Parsing the Paradise Haiku


don’t dare to listen

a snake whispers in the trees

mocking paradise

Two readers of Love of Wisdom caught the ironic intention of this haiku.  The first is a good friend in Japan named John Dougill whose blog is a treasure trove of insight and information on Japanese culture, especially Shinto and its relationship to the western pagan traditions.  John wrote:

“Here in Japan snakes are worshiped as an ancient symbol of regeneration.  The mocking snake above is a biblical allusion, but is the snake acting as a symbol of truth or the deceptive evil creature as demonized in Christianity?  The word ‘dare’ in the first line prompts a pagan reading of the verse…”

And Jen Rosenberry, one of my very favorite haiku poets who writes on wrote:

“I was busy flip-flopping this haiku, too–don’t dare listen to whom? is the snake doing the mocking–or is a false version of “paradise” doing the mocking?  Very interesting.  Very, very interesting.”

I am so pleased that these two comments captured the spirit in which I wrote the poem.  I have long preferred the oriental view of the molting snake (or in Maine, the molting lobster) as a positive symbol of transformation and rebirth, and as John notes, it takes great courage–great daring– to heed the promptings toward growth and change in one’s own heart.

It seems to me that the snake in the garden of Eden was urging Adam and Eve to grow up. Their “sin” after all was eating of the tree of the knowledge of good and evil.  This means that before eating this fruit, they did not know the difference between  good and evil or right and wrong–which is the essence of innocence and also the legal definition of insanity.  Without this moral sense, they were reduced to simply following a command,  like a dog being told not to mess on the carpet.  How odd to think that becoming a moral agent would create a rift between the divine and the human.  I would think it would be just the opposite.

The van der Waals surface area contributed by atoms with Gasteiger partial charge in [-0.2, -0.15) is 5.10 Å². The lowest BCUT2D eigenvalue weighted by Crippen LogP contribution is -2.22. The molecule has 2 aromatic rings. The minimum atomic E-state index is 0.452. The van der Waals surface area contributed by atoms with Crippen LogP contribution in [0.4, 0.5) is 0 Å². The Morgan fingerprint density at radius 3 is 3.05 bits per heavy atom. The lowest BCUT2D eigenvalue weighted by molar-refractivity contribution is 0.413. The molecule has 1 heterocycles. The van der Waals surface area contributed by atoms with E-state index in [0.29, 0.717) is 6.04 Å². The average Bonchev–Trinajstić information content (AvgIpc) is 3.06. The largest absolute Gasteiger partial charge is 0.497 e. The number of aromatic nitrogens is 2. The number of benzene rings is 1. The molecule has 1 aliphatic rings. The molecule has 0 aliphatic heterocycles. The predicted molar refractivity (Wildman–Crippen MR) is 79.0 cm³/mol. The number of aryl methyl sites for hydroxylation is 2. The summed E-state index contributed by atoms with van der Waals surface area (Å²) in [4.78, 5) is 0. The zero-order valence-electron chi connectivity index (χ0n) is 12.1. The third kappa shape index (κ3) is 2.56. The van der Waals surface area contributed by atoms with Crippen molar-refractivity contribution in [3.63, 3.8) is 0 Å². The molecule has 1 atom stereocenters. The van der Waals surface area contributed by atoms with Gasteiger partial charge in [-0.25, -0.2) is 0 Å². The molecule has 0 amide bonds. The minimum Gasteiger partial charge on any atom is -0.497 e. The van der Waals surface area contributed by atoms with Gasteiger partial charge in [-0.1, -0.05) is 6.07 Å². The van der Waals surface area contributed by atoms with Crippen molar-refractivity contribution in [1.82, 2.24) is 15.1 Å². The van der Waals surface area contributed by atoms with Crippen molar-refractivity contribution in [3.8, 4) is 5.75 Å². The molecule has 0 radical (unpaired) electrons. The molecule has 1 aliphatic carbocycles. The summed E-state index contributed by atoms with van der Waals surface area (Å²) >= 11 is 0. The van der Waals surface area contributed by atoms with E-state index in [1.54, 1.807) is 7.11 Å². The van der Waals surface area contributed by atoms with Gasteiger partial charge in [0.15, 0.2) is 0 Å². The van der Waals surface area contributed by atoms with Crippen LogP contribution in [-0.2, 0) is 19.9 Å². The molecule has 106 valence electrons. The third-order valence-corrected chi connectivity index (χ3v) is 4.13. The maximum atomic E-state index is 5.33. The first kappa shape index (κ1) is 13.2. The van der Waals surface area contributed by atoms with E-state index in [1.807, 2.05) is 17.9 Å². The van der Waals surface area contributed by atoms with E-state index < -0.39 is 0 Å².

In the movie “Oh God” George Burns (God) was asked by some serious theologians if Adam and Eve had really sinned.  “Heck, no,” he answered.  “They were only kids, and kids can’t sin.”  Thus, the Eden myth seems to me to infantilize Adam and Eve, and to cast the soul’s longing, as voiced by the snake, for mature autonomy and responsibility as sinful. I therefore agree here with John that we must dare to heed the call for transformation in our own hearts, and to cherish whatever symbol embraces that ideal.  For millions of people, it is the snake.

The Eden myth also seems to reduce the notion of paradise to a hedonistic utopia (which literally means “nowhere”).  The notion of paradise originally referred to a walled garden, and the word  is not used in the Hebrew version of the Garden of Eden.  But the Vulgate Latin version (4th Century C.E.) not only uses the word paradise, but calls it a paradise of pleasure.  Here is a literal translation of the two relevant verses from Genesis 2:

Therefore God made man from the slime of the earth, and breathed into his face the breath of life, and man was made a living soul.  And the Lord God had planted a paradise of pleasure from the beginning, into which He placed the man he had formed.